Once again Audi uses the 3D sound system jointly developed with Bang & Olufsen and Fraunhofer. Enhanced by the Fraunhofer Symphoria algorithm, this system made its debut in the current Audi A4 and then rolled out in the A8, A7 Sportback, and A6. We had the opportunity to experience this essentially touch screen-based system on the road in Copenhagen, albeit from the passenger seat.

There is no doubt that the mix of engine noise and the environment whizzing past stimulates this petrolhead, and is also in the DNA of every car enthusiast. Remove this aural input and suddenly you realize how many environmental noises the sound of a combustion engine masks in a moving vehicle. Our past experiences with electric cars have always seemed at odds with their lack of engine noise because the rolling noise of tires on tarmac becomes all the more heightened.

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The theme here is not just in-car entertainment, but also the entire staging of electric driving as a near-silent aural experience. It was thus pleasing to note that Audi has gone to great lengths to banish any intrusive external noises from the e-tron cabin. For starters, the electric motor transmission unit positioned in the center of the multi-link rear axle features elastic mounts to reduce mechanical vibrations, while the sub-frame is decoupled from the bodyshell by bespoke rubber bushes. Similar sound and vibration isolation measures have been taken with the electric motor that drives the front axle.

It all seems to work as advertised, and the Audi e-tron starts soundlessly and remains extremely quiet even under the full acceleration sprint that Rupert Spielvogel, the man responsible for the cars user interface, was happy to demonstrate.

Instead of the “electric-tram-at-speed” sound made by the Tesla and other electric cars, the e-tron merely generates a distant whistle, even under full power. The counterpoint is a distinct absence of the noises required to warn errant pedestrians from crossing in front of this electric car. Audi say they have the issue in hand, but no external noise-generating device was installed on this prototype. Where you would expect to find the motor under the hood of a normal car the e-tron has no additional luggage compartment, only a flat shelf with a compartment to house the charging cables.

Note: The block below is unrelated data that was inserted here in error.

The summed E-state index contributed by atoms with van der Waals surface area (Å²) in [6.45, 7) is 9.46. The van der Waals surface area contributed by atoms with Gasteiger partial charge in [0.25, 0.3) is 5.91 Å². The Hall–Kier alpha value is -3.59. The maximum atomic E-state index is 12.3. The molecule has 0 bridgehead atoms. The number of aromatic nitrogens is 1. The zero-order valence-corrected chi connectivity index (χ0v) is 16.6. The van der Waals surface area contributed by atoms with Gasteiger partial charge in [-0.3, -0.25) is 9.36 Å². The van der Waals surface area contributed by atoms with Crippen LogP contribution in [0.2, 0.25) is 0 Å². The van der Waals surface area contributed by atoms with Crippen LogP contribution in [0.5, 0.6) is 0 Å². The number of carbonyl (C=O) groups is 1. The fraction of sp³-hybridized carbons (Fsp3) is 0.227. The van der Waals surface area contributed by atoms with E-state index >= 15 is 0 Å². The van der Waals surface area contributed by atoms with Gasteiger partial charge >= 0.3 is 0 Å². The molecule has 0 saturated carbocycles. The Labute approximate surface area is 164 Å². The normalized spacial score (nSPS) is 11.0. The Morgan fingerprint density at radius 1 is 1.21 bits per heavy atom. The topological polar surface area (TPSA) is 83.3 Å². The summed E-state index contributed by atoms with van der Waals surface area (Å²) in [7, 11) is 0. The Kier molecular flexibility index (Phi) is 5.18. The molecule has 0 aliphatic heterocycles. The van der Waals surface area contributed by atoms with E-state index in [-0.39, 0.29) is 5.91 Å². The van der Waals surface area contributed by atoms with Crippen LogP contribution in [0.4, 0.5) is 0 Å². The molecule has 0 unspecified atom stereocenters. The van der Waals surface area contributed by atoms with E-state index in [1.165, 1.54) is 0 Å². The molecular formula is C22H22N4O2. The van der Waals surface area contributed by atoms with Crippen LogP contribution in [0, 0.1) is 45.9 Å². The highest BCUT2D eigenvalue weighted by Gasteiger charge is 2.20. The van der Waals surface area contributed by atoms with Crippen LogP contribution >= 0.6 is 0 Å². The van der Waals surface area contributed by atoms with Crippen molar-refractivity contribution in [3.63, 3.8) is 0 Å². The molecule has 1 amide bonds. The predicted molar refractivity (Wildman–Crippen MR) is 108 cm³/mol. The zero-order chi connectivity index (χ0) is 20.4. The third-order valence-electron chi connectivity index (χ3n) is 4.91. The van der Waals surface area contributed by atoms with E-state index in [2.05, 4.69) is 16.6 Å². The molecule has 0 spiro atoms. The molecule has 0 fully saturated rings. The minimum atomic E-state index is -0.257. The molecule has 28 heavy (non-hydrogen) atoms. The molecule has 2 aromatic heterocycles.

On that score, thanks to Audi’s bespoke double-sided charging bays, the e-tron is also set to gain a head start in the charging station race. We were told that their 150 kW fast-charger takes 30 minutes to deliver an 80-percent charge good for up to 248 miles of normal driving.

The B&O’s 3D sound meets silence

The Audi e-tron’s near silent cabin allows Bang and Olufsen’s premium 3D sound system to show its full potential at both city and highway speeds. The acoustics team, led by Wolfram Jähn – who was also responsible for the sound system in the new Audi A8 – focused on extending spatial representation and populating the soundstage with the highest levels of aural detail. The Bang & Olufsen premium 3D sound system in the Audi e-tron provides a big sound show, its 16 speakers able to deliver speech and music without the handicap of mortal combat with a growling combustion engine. In fact, the system does not have to fight rolling noise either, and our tour through Copenhagen showed just how effective the acoustically insulated wheel arches are as road noise filters.

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What remains is pure audio akin to what you might experience at home in your living room. Output from the 3D speakers positioned high in the A-pillars and the center-speaker reflecting off the windscreen significantly increases the soundstage in the vertical plane. Even applause during live recordings sounds quite authentic.

The 3D sound effect can be tailored to individual preferences in three steps, while a virtual slider on the Touch MMI’s 7-inch OLED display allows you to continuously adjust the surround effect.

From the passenger seat some discoloration in the vocal bandwidth, and glitches in image stability detracted from a totally convincing audio experience. However, it is important to remember that this car was a prototype, and high-end car audio systems are often optimized with more bias towards the driver regardless of the selected setup.

Audi says the system benefits greatly from the symphonic algorithm B&O developed in cooperation with the Fraunhofer Institute in Erlangen. This calculates the information with semantic abilities to distinguish between direct sound and spatial components from stereo or 5.1 recordings in the third dimension and prepares them for the 3D speakers.

The low-midrange drivers of the 705-watt B&O system are housed in their own enclosures and integrated into the front doors. This creates the best conditions for controlling bass frequencies while shielding the output of the speakers from the environment. This has the added benefit of keeping conversations private when you are making a hands-free phone call. The deep bass frequencies are the responsibility of the bespoke 200mm diameter dual voice coil subwoofer built into a narrow and rugged integrated package at the back of the trunk.

While low frequencies are omnidirectional and more tolerant of background noise there was no question that the absence of road noise allowed our ears to detect the nuances this high quality powered sub-woofer is able to generate. As with a good home audio set-up the quiet environment also mercilessly revealed the variation in quality of low-frequency reproduction across the music test tracks stored on the hard disc.

Our short city tour of Copenhagen from the passenger seat was far from enough for a proper judgment of the forthcoming e-tron, but it certainly whetted our appetite for more, which is exactly what Audi intended. Watch this space for the next chapter in the e-tron story.